It happens on several levels. [In the school system] we have our concert in the classroom program where we go into the schools so the kids have an interactive experience with an opera singer and a pianist. Then, the second step in that is when the schools come to us to watch a rehearsal. We also have our PBO studios for our high schoolers who already have an interest in music; it's almost like an apprentice program. They come to us over the season with after-school programs where we give them an introduction and they can either become part of the technical track...or, if they happen to be performance oriented, they get some voice lessons with the young artists, sit in on rehearsals and, at the end of the season, we put them in one of the performances. So that, together with the family opera, becomes the flagship of the educational performances.
And what about your Young Artist program?
So, part of the education aspect is growing a future audience..part of it is growing a future generation of artists. And so, that's the Young Artist program; these young singers went through leading conservatories, have done one or two internships in Young Artist programs in other opera companies. And then, they come to Palm Beach for five months and sing the comprimario roles, they sing the concerts in the community, they do the family opera, they do our One Opera in One Hour project at the Harriet Himmel Theatre.
Can you speak about the One Opera in One Hour project?
It's a dual-education process. [The Young Artists] get to work on dramatic development of a character in a condensed time frame on a different musical style, different languages—we do German, Russian, French, English works that maybe we can't do on the main stage. And, at the same time, for the audience it's also an education because it exposes them to repertoire we otherwise couldn't do.
How do you go about planning your main-stage opera season?
Great puzzle, always. We set certain parameters as part of our vision: We want to be international, we want to make sure we have a broad spectrum of repertoire, we want to make sure we can always have something that's a little lesser known, but we have to balance that with something that's really well known to create a great first experience for first comers. And then, we sit down with our 20, 25 titles that we would like to do and we figure out what will work with what and take a look at the productions that are available. Then, we see what singers, conductors, directors are available, and sometimes we change repertoire based on that.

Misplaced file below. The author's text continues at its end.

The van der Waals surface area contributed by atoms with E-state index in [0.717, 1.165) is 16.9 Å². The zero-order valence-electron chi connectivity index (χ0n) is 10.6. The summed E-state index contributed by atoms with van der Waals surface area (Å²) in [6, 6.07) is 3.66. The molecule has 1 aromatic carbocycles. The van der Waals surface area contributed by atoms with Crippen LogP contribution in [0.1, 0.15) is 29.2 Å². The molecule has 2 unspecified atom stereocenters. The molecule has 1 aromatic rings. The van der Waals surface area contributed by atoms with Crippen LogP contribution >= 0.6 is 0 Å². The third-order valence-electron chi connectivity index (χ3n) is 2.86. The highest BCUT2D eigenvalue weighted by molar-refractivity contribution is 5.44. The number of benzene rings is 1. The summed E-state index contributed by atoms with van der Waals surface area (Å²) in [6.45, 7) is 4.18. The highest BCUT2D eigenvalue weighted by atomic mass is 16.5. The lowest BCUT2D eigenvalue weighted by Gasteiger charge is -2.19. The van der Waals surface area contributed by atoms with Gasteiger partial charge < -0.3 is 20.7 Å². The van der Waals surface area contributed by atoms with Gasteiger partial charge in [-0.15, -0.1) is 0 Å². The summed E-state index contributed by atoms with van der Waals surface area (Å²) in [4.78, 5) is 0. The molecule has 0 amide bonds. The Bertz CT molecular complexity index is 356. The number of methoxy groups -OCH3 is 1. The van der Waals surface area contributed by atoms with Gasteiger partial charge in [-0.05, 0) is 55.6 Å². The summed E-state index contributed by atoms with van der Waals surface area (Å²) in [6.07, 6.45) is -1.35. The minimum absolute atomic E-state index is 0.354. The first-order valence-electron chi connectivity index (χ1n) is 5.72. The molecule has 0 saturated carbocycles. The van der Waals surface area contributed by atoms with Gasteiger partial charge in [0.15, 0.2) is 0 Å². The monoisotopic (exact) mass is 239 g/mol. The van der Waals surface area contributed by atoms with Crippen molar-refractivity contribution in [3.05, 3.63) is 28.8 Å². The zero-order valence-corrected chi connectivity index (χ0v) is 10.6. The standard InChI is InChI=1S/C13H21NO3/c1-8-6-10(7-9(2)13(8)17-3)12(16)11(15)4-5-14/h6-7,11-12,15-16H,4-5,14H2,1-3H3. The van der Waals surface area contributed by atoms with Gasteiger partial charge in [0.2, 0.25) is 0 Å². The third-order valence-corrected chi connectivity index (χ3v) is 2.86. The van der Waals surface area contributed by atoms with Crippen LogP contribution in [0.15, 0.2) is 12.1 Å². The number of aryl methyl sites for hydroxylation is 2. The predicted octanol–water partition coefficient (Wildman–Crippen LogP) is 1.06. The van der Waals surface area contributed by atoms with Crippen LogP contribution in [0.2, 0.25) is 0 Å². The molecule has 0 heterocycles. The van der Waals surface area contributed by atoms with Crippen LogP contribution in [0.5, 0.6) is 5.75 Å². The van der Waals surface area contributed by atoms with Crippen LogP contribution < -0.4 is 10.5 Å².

In the 2014 season, which opera is the familiar one and which one pushes the envelope?
I think the most unfamiliar here—as an operatic piece—is probably Macbeth. It's not produced that often, simply because it's very difficult to cast, especially for the soprano, Lady Macbeth. And then, the familiar one is Barber of Seville; everybody knows "Figaro," everybody knows Bugs Bunny.
How do you go about casting these main-stage productions? Do you have certain vocalists in mind and see if they're available, or do you do an open casting in Manhattan?
Both. We start with a list of artists whom we would like to invite. So, we contact their artist managers to see if they're available and interested. If they are, then that's great. And if not, we look around elsewhere. Then, we do have auditions in New York for some of the other roles. We're fortunate in that we have a lot of famous singers who want to come to Palm Beach. We don't have that much need to rely on auditions, but we hold them every year so that we're current with who's singing and how well.
What would you like the community to know about Palm Beach Opera?
If I had one wish, then it's for the community to stop worrying about culture. We're here and we've been resilient. It's my big hope that people have faith in organizations and realize that they are a part of their future, rather than say 'oh, we don't know if the theater is going to be here, if the museum is going to make it.' We're continuing to work towards the future. So, I am very excited. I've never felt as good about the company as I do now.